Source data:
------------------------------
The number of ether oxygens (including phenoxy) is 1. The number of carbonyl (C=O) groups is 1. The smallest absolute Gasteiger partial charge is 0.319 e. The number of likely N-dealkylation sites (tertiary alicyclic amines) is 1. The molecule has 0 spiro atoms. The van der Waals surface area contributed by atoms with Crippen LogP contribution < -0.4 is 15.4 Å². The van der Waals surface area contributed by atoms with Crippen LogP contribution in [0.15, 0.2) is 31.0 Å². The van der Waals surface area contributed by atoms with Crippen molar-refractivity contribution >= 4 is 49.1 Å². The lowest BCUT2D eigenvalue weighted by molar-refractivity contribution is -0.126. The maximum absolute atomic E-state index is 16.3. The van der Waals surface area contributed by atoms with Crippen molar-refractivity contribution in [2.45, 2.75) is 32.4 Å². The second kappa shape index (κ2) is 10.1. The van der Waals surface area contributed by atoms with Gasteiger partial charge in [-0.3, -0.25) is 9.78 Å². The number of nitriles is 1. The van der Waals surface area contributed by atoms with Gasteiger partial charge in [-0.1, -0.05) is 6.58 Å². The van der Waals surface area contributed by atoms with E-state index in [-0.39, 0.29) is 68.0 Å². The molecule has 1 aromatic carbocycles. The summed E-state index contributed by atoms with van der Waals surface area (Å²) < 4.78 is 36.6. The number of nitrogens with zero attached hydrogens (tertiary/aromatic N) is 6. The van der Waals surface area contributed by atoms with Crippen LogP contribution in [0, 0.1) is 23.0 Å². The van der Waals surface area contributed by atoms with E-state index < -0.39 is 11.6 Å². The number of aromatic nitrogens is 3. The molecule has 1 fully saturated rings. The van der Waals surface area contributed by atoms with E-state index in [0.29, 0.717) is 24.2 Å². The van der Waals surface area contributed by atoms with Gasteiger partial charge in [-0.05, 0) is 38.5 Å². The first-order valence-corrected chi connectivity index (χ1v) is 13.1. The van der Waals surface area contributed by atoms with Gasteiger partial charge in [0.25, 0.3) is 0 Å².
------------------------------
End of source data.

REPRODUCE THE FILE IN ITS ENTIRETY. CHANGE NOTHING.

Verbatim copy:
The number of ether oxygens (including phenoxy) is 1. The number of carbonyl (C=O) groups is 1. The smallest absolute Gasteiger partial charge is 0.319 e. The number of likely N-dealkylation sites (tertiary alicyclic amines) is 1. The molecule has 0 spiro atoms. The van der Waals surface area contributed by atoms with Crippen LogP contribution < -0.4 is 15.4 Å². The van der Waals surface area contributed by atoms with Crippen LogP contribution in [0.15, 0.2) is 31.0 Å². The van der Waals surface area contributed by atoms with Crippen molar-refractivity contribution >= 4 is 49.1 Å². The lowest BCUT2D eigenvalue weighted by molar-refractivity contribution is -0.126. The maximum absolute atomic E-state index is 16.3. The van der Waals surface area contributed by atoms with Crippen molar-refractivity contribution in [2.45, 2.75) is 32.4 Å². The second kappa shape index (κ2) is 10.1. The van der Waals surface area contributed by atoms with Gasteiger partial charge in [-0.3, -0.25) is 9.78 Å². The number of nitriles is 1. The van der Waals surface area contributed by atoms with Gasteiger partial charge in [-0.1, -0.05) is 6.58 Å². The van der Waals surface area contributed by atoms with E-state index in [-0.39, 0.29) is 68.0 Å². The molecule has 1 aromatic carbocycles. The summed E-state index contributed by atoms with van der Waals surface area (Å²) < 4.78 is 36.6. The number of nitrogens with zero attached hydrogens (tertiary/aromatic N) is 6. The van der Waals surface area contributed by atoms with Crippen LogP contribution in [0, 0.1) is 23.0 Å². The van der Waals surface area contributed by atoms with E-state index < -0.39 is 11.6 Å². The number of aromatic nitrogens is 3. The molecule has 1 fully saturated rings. The van der Waals surface area contributed by atoms with E-state index in [0.29, 0.717) is 24.2 Å². The van der Waals surface area contributed by atoms with Gasteiger partial charge in [-0.05, 0) is 38.5 Å². The first-order valence-corrected chi connectivity index (χ1v) is 13.1. The van der Waals surface area contributed by atoms with Gasteiger partial charge in [0.25, 0.3) is 0 Å².